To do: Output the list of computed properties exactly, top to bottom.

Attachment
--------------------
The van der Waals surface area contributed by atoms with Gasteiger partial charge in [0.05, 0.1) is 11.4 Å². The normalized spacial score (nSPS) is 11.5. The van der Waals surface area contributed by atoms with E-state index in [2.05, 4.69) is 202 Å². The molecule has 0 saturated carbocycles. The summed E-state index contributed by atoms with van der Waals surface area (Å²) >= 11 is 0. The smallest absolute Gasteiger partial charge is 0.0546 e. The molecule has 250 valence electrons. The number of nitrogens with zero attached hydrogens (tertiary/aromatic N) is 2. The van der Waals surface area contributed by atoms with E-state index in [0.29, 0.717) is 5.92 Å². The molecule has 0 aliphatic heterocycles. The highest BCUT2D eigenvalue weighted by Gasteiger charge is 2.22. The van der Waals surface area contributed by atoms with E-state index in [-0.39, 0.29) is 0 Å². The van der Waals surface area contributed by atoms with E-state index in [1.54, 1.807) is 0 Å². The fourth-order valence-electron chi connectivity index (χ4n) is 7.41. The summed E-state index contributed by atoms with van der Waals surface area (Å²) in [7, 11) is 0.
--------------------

The van der Waals surface area contributed by atoms with Gasteiger partial charge in [0.05, 0.1) is 11.4 Å². The normalized spacial score (nSPS) is 11.5. The van der Waals surface area contributed by atoms with E-state index in [2.05, 4.69) is 202 Å². The molecule has 0 saturated carbocycles. The summed E-state index contributed by atoms with van der Waals surface area (Å²) >= 11 is 0. The smallest absolute Gasteiger partial charge is 0.0546 e. The molecule has 250 valence electrons. The number of nitrogens with zero attached hydrogens (tertiary/aromatic N) is 2. The van der Waals surface area contributed by atoms with E-state index in [0.29, 0.717) is 5.92 Å². The molecule has 0 aliphatic heterocycles. The highest BCUT2D eigenvalue weighted by Gasteiger charge is 2.22. The van der Waals surface area contributed by atoms with E-state index in [-0.39, 0.29) is 0 Å². The van der Waals surface area contributed by atoms with E-state index in [1.54, 1.807) is 0 Å². The fourth-order valence-electron chi connectivity index (χ4n) is 7.41. The summed E-state index contributed by atoms with van der Waals surface area (Å²) in [7, 11) is 0.